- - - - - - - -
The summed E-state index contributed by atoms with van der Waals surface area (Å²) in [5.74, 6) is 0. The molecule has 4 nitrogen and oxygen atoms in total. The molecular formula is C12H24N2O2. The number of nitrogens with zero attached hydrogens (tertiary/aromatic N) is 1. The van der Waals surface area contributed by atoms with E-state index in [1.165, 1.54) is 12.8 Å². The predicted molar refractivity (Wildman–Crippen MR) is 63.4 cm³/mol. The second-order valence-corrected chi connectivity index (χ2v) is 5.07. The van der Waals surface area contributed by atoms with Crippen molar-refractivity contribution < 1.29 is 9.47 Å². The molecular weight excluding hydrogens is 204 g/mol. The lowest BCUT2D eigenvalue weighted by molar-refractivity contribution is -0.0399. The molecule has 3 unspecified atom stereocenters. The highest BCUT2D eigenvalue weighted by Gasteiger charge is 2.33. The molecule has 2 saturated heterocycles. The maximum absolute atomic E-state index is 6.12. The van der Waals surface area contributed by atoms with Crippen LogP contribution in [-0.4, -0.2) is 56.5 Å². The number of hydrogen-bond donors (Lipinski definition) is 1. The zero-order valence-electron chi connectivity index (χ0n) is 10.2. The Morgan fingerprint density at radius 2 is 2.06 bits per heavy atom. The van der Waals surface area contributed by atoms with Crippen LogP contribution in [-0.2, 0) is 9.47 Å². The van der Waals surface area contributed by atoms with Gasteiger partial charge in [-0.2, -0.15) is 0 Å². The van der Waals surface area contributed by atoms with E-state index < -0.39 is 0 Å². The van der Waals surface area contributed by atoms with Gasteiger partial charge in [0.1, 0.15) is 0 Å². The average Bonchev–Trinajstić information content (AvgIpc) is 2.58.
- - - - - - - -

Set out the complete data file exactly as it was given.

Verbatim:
The summed E-state index contributed by atoms with van der Waals surface area (Å²) in [5.74, 6) is 0. The molecule has 4 nitrogen and oxygen atoms in total. The molecular formula is C12H24N2O2. The number of nitrogens with zero attached hydrogens (tertiary/aromatic N) is 1. The van der Waals surface area contributed by atoms with E-state index in [1.165, 1.54) is 12.8 Å². The predicted molar refractivity (Wildman–Crippen MR) is 63.4 cm³/mol. The second-order valence-corrected chi connectivity index (χ2v) is 5.07. The van der Waals surface area contributed by atoms with Crippen molar-refractivity contribution < 1.29 is 9.47 Å². The molecular weight excluding hydrogens is 204 g/mol. The lowest BCUT2D eigenvalue weighted by molar-refractivity contribution is -0.0399. The molecule has 3 unspecified atom stereocenters. The highest BCUT2D eigenvalue weighted by Gasteiger charge is 2.33. The molecule has 2 saturated heterocycles. The maximum absolute atomic E-state index is 6.12. The van der Waals surface area contributed by atoms with Crippen LogP contribution in [-0.4, -0.2) is 56.5 Å². The number of hydrogen-bond donors (Lipinski definition) is 1. The zero-order valence-electron chi connectivity index (χ0n) is 10.2. The Morgan fingerprint density at radius 2 is 2.06 bits per heavy atom. The van der Waals surface area contributed by atoms with Crippen LogP contribution in [-0.2, 0) is 9.47 Å². The van der Waals surface area contributed by atoms with Gasteiger partial charge in [-0.2, -0.15) is 0 Å². The van der Waals surface area contributed by atoms with E-state index < -0.39 is 0 Å². The van der Waals surface area contributed by atoms with Gasteiger partial charge in [0.1, 0.15) is 0 Å². The average Bonchev–Trinajstić information content (AvgIpc) is 2.58.